April 1, 2019; New York Times
As NPQ has noted, lawsuits brought by Massachusetts and New York have named eight Sackler family members (in addition to a range of corporations) as defendants. These are, details the Times, “Kathe, Mortimer, Richard, Jonathan and Ilene Sackler Lefcourt—children of either Mortimer or Raymond Sackler—along with Theresa Sackler, the elder Mortimer’s widow; Beverly Sackler, Raymond’s widow; and David Sackler, a grandson of Raymond.” All told, the Sacklers now directly face lawsuits filed by more than 600 cities, counties, and Native American nations. Their company, Purdue Pharma, faces over 1,600 lawsuits.
The Sacklers, the New York Times remind us, are “a far-flung billionaire family that has a network of trusts and companies in the United States and abroad. Their philanthropic gifts have built namesake wings housing the Temple of Dendur at the Metropolitan Museum of Art in New York and oriental antiquities at the Louvre in Paris, as well as a library at the University of Oxford, and a scientific institute at Columbia University.” As of 2016, Forbes estimated their wealth at $13 billion. Last month, three museums—the National Portrait Gallery in London, London’s Tate Modern, and New York’s Guggenheim Museum—refused Sackler donations, and the Sackler Trust has said it will suspend new giving to avoid being a “distraction.”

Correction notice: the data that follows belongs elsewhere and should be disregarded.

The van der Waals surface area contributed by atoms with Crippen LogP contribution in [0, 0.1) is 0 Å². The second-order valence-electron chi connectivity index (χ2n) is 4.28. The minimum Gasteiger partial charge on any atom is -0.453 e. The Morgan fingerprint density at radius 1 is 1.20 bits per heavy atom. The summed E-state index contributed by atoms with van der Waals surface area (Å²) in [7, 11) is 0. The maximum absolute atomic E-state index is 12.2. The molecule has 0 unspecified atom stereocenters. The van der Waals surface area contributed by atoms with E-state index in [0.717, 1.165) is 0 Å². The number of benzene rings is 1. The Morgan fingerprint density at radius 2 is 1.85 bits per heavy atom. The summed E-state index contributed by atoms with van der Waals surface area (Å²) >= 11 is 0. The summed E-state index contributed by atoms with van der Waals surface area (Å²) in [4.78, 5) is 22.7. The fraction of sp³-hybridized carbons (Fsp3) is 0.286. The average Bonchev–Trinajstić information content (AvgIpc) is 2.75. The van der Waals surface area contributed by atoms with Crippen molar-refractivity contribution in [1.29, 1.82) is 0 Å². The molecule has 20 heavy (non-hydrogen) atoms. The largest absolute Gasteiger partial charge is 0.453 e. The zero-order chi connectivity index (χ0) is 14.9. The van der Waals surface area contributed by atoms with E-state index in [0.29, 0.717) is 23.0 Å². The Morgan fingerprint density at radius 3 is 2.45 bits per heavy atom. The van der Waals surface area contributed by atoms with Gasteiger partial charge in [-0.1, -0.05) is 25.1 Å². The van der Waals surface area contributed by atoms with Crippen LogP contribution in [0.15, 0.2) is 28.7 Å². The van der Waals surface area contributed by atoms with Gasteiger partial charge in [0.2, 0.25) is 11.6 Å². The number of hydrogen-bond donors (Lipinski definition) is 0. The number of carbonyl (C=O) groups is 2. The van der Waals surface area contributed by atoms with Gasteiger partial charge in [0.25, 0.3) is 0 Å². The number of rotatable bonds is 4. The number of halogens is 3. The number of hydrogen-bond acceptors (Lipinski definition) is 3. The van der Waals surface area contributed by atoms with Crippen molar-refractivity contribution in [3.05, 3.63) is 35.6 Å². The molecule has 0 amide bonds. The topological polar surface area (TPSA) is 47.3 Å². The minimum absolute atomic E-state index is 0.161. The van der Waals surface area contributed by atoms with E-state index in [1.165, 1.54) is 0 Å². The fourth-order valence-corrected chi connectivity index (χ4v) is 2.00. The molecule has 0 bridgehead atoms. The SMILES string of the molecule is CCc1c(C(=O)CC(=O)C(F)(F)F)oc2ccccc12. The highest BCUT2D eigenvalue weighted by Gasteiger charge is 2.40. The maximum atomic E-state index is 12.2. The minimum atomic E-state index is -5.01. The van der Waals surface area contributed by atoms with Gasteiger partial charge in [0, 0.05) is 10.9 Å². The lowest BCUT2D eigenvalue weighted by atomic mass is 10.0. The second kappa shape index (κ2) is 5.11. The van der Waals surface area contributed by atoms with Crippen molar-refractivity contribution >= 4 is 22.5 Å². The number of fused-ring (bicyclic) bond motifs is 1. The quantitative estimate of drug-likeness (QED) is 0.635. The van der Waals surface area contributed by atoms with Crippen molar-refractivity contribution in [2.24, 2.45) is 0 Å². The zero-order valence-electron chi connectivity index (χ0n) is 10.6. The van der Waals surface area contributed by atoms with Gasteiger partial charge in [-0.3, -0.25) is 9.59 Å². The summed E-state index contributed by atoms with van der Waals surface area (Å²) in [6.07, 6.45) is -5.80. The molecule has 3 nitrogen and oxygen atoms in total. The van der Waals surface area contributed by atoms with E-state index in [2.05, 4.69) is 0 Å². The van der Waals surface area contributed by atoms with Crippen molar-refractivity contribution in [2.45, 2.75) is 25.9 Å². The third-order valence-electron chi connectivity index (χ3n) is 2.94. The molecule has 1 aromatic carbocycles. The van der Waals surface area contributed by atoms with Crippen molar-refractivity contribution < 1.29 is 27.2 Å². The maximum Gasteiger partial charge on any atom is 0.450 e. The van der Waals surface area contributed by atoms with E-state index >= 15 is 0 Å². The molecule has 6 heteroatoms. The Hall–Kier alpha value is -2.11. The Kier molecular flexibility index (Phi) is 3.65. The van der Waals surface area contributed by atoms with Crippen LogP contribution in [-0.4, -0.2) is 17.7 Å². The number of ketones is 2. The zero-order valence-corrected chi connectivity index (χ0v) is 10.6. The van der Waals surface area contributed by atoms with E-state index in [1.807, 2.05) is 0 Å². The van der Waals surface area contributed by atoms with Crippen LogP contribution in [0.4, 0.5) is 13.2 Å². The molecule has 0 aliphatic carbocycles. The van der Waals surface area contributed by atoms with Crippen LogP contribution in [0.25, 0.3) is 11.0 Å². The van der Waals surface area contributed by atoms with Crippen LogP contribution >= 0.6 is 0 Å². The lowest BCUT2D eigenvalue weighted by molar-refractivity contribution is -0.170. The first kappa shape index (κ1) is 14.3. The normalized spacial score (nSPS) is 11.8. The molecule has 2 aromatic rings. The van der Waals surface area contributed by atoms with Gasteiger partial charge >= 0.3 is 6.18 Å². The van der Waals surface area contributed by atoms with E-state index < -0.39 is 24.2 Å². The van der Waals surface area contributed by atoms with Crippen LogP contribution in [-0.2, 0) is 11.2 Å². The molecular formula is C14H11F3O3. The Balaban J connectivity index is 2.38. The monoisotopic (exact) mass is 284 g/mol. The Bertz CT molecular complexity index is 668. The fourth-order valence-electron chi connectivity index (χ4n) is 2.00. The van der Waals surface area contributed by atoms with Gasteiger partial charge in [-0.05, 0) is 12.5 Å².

Writing in the Times, Danny Hakim, Roni Caryn Rabin, and William K. Rashbaum highlight one more aspect of the Sackler story: an effort, launched in 2014 and codenamed Project Tango, that proposed that Purdue and the Sacklers could profit not only off the sale of OxyContin, but by selling drugs intended to help addicts wean themselves from OxyContin.
“The business potential of adding addiction treatment to the mix was illustrated in internal company charts and diagrams,” the Times explains. “Pain treatment and addiction are naturally linked,” noted one Project Tango document in the New York complaint. A funnel shows a fat end labeled “pain treatment” with a narrow end labeled “opioid addiction treatment.”
The New York court documents also contend that a slide at a Purdue board meeting attended by Richard and Kathe Sackler advocated for Project Tango as follows, “It is an attractive market. Large unmet need for vulnerable, underserved, and stigmatized patient population suffering from substance abuse, dependence, and addiction.”
The lawsuit adds:
Defendant Kathe Sackler and Purdue’s Project Tango team reviewed findings that the “market” of people addicted to opioids had doubled from 2009 to 2014. Kathe and the staff found that the national catastrophe they caused provided an excellent compound annual growth rate (“CAGR”): “Opioid addiction (other than heroin) has grown by ~20 percent CAGR from 2000 to 2010.”
In February 2015, staff presented Kathe Sackler’s work on Project Tango to Purdue’s board. The plan was for a joint venture controlled by the Sacklers to sell the addiction medication suboxone and would result in the Sacklers’ acquisition of the “market lead  in the addiction medicine space.”
“Purdue temporarily abandoned plans to pursue Project Tango in 2014,” Hakim and his colleagues write, “but revived the idea two years later, this time pursuing a plan to sell naloxone, an overdose-reversing drug, according to the Massachusetts filing. A few months later, in December 2016, Richard, Jonathan and Mortimer Sackler discussed buying a company that used implantable drug pumps to treat opioid addiction.”
The Sacklers, for their part, deny the allegations. The Times notes that a statement issued by “some of the Sacklers named in the suits” contends that “no board member proposed Tango or authored any documents in support of it.”—Steve Dubb